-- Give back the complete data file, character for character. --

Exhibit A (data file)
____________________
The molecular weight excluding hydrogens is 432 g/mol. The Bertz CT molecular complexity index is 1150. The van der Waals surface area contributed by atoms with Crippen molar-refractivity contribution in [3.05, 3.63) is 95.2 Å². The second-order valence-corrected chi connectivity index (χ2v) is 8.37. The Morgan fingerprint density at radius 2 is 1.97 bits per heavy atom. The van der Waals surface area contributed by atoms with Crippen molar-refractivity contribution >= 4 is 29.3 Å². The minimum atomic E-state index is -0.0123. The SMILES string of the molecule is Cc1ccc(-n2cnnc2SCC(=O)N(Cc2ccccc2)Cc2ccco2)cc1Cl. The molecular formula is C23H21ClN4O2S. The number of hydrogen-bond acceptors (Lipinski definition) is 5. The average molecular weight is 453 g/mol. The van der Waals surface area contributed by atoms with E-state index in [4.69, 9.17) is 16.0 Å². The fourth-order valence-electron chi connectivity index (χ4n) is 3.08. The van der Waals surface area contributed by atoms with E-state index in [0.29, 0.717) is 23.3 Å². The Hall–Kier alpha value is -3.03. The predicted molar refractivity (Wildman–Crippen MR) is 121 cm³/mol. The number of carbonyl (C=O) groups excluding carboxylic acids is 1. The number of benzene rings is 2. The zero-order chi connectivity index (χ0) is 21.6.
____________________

The molecular weight excluding hydrogens is 432 g/mol. The Bertz CT molecular complexity index is 1150. The van der Waals surface area contributed by atoms with Crippen molar-refractivity contribution in [3.05, 3.63) is 95.2 Å². The second-order valence-corrected chi connectivity index (χ2v) is 8.37. The Morgan fingerprint density at radius 2 is 1.97 bits per heavy atom. The van der Waals surface area contributed by atoms with Crippen molar-refractivity contribution >= 4 is 29.3 Å². The minimum atomic E-state index is -0.0123. The SMILES string of the molecule is Cc1ccc(-n2cnnc2SCC(=O)N(Cc2ccccc2)Cc2ccco2)cc1Cl. The molecular formula is C23H21ClN4O2S. The number of hydrogen-bond acceptors (Lipinski definition) is 5. The average molecular weight is 453 g/mol. The van der Waals surface area contributed by atoms with E-state index in [4.69, 9.17) is 16.0 Å². The fourth-order valence-electron chi connectivity index (χ4n) is 3.08. The van der Waals surface area contributed by atoms with E-state index in [0.29, 0.717) is 23.3 Å². The Hall–Kier alpha value is -3.03. The predicted molar refractivity (Wildman–Crippen MR) is 121 cm³/mol. The number of carbonyl (C=O) groups excluding carboxylic acids is 1. The number of benzene rings is 2. The zero-order chi connectivity index (χ0) is 21.6.